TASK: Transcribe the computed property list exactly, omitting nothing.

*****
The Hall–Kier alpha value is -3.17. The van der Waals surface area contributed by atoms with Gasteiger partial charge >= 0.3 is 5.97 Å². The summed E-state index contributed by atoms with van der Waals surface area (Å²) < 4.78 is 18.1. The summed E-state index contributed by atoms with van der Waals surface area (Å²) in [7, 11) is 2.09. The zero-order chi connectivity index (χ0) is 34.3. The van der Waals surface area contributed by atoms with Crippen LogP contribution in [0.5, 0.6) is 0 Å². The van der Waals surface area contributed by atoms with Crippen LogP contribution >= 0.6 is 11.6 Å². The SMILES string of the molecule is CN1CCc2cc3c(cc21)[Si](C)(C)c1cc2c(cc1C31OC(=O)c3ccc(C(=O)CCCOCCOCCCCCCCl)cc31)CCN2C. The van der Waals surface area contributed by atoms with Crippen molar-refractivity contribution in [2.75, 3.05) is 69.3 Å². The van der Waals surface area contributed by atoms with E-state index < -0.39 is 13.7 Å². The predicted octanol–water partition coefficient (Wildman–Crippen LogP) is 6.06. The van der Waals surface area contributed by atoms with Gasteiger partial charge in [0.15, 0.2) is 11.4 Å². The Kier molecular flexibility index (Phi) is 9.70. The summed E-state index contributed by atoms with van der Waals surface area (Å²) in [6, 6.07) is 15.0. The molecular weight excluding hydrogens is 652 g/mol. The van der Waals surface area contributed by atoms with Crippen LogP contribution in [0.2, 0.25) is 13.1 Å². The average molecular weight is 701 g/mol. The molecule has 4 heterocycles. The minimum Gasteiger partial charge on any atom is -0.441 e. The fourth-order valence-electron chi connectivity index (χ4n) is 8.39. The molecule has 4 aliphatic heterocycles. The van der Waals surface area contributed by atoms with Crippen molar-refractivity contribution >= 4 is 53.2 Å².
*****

The Hall–Kier alpha value is -3.17. The van der Waals surface area contributed by atoms with Gasteiger partial charge >= 0.3 is 5.97 Å². The summed E-state index contributed by atoms with van der Waals surface area (Å²) < 4.78 is 18.1. The summed E-state index contributed by atoms with van der Waals surface area (Å²) in [7, 11) is 2.09. The zero-order chi connectivity index (χ0) is 34.3. The van der Waals surface area contributed by atoms with Crippen LogP contribution in [0.5, 0.6) is 0 Å². The van der Waals surface area contributed by atoms with Crippen LogP contribution >= 0.6 is 11.6 Å². The SMILES string of the molecule is CN1CCc2cc3c(cc21)[Si](C)(C)c1cc2c(cc1C31OC(=O)c3ccc(C(=O)CCCOCCOCCCCCCCl)cc31)CCN2C. The van der Waals surface area contributed by atoms with Crippen molar-refractivity contribution in [2.75, 3.05) is 69.3 Å². The van der Waals surface area contributed by atoms with E-state index < -0.39 is 13.7 Å². The predicted octanol–water partition coefficient (Wildman–Crippen LogP) is 6.06. The van der Waals surface area contributed by atoms with Gasteiger partial charge in [0.15, 0.2) is 11.4 Å². The Kier molecular flexibility index (Phi) is 9.70. The summed E-state index contributed by atoms with van der Waals surface area (Å²) in [6, 6.07) is 15.0. The molecular weight excluding hydrogens is 652 g/mol. The van der Waals surface area contributed by atoms with Crippen LogP contribution in [0.2, 0.25) is 13.1 Å². The average molecular weight is 701 g/mol. The molecule has 4 heterocycles. The minimum Gasteiger partial charge on any atom is -0.441 e. The fourth-order valence-electron chi connectivity index (χ4n) is 8.39. The molecule has 4 aliphatic heterocycles. The van der Waals surface area contributed by atoms with Crippen molar-refractivity contribution >= 4 is 53.2 Å².